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I thought it was a competitor to the Smart Gauge then realized they have no competition. Yet.


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I invite you to investigate US Patent #5,656,919 issued on Aug 12,1997 to "Cruising Equipment Company". Just go to the US Patent website. It clearly lays out the SOC calculation used in the Xantrex type Battery monitors.

This is by far the most accurate SOC calculation on the market. Smart Gauge does not even come close.

Clearly the Smart Gauge could not use the above calculation because it was patent protected. That means they had to do something else. There is no doubt that Smart Gauge playes second fiddle.
Bryce
 

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For those interested, here is the first page of the patent.

This calculation is considered the way to do an SOC calculation. The guys at Cruising Equipment were incredibly brilliant in their investigation of the SOC calculation. And we should give credit where it is due.

These Xantrex, Link 10 and the others were ahead of their time when they came out and clearly no one is better even today!!

The way they do their SOC calculation is exactly they way I suggested they must do it on the other thread.
Bryce

http://www.sailnet.com/forums/attachment.php?attachmentid=81546&stc=1&d=1477841583
 

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Mermaid Hunter
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Once upon a time I worked for DEC, and was a "VAX (VMS) Notes" user.
Do you remember the green punch card story? It was on the last page of DEC Journal sometime in the mid 80s and is famous among us old guys to this day.
 

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Do you remember the green punch card story? It was on the last page of DEC Journal sometime in the mid 80s and is famous among us old guys to this day.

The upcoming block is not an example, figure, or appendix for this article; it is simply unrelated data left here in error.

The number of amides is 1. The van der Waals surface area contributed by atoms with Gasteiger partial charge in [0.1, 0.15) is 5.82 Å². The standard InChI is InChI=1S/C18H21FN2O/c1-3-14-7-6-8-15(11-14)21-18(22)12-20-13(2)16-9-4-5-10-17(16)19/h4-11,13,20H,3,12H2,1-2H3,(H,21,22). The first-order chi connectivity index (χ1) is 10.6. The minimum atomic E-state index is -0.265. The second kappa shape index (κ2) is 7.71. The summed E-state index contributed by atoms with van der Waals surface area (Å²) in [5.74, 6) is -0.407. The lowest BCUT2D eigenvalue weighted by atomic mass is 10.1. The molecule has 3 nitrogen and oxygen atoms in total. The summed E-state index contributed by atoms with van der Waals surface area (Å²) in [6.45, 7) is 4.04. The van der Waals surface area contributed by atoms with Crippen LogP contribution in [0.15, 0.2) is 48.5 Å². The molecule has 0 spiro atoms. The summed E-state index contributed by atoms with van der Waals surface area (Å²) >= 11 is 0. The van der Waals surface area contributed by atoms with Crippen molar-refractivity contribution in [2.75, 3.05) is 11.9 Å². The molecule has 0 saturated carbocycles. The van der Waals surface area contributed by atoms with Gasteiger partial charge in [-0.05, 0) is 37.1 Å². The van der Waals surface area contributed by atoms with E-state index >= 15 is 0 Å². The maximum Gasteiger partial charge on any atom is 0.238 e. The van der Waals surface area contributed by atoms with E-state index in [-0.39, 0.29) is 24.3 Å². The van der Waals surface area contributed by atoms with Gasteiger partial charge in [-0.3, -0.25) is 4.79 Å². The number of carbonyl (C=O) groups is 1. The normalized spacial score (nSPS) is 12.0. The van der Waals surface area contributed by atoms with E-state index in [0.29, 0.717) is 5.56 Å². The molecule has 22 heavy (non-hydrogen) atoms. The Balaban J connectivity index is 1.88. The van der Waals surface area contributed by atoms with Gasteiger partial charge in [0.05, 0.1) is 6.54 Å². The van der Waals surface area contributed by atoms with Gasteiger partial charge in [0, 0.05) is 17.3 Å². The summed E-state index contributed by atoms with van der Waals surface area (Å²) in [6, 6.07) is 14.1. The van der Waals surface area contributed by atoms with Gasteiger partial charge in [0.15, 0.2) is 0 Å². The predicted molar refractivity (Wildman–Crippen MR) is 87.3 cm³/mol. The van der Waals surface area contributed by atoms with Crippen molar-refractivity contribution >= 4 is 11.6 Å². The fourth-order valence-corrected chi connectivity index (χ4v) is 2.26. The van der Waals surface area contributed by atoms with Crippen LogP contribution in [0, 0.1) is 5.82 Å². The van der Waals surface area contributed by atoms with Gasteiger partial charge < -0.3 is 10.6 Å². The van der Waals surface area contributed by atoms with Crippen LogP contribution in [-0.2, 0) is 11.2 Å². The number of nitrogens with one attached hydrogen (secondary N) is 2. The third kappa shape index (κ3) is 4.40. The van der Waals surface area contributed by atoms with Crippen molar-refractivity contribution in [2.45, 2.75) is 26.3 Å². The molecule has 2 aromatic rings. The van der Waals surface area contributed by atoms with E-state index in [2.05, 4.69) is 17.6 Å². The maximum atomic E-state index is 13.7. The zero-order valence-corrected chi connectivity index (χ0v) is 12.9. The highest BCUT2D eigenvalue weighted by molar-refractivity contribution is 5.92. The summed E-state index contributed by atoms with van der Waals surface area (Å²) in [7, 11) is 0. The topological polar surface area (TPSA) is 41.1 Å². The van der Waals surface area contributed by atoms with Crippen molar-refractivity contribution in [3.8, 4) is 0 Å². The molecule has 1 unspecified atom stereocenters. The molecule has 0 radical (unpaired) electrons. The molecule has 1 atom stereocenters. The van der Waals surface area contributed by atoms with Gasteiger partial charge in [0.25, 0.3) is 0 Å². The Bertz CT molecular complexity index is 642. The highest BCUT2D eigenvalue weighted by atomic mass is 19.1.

No, and I would like to know about it. I do remember the "always mount a scratch monkey" story, which you can find here.:eek:
 

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Mermaid Hunter
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No, and I would like to know about it. I do remember the "always mount a scratch monkey" story, which you can find here.:eek:
My story is not nearly as strange.

A DEC site had a card reader that always jammed on a green card. Any green card. You put one green card in a huge deck and the reader would jam and stop on that card. Every. Single. Time. It got escalated through DEC technical support and a lot of hours were spent trying to resolve the problem. The customer was an engineering firm that had a lot of tests done on cards of various colors and determined that the mechanical characteristics of the cards were the same. The only resolution was to put a sign on the reader that said "Do not use green cards."

In a feeble attempt to get this thread back on track, I have a current customer who murdered his batteries. I plan to sort through this thread and the other discussions by Maine Sail about batteries to be sure I don't miss anything in providing advice. Thanks to RC for all he gives.
 
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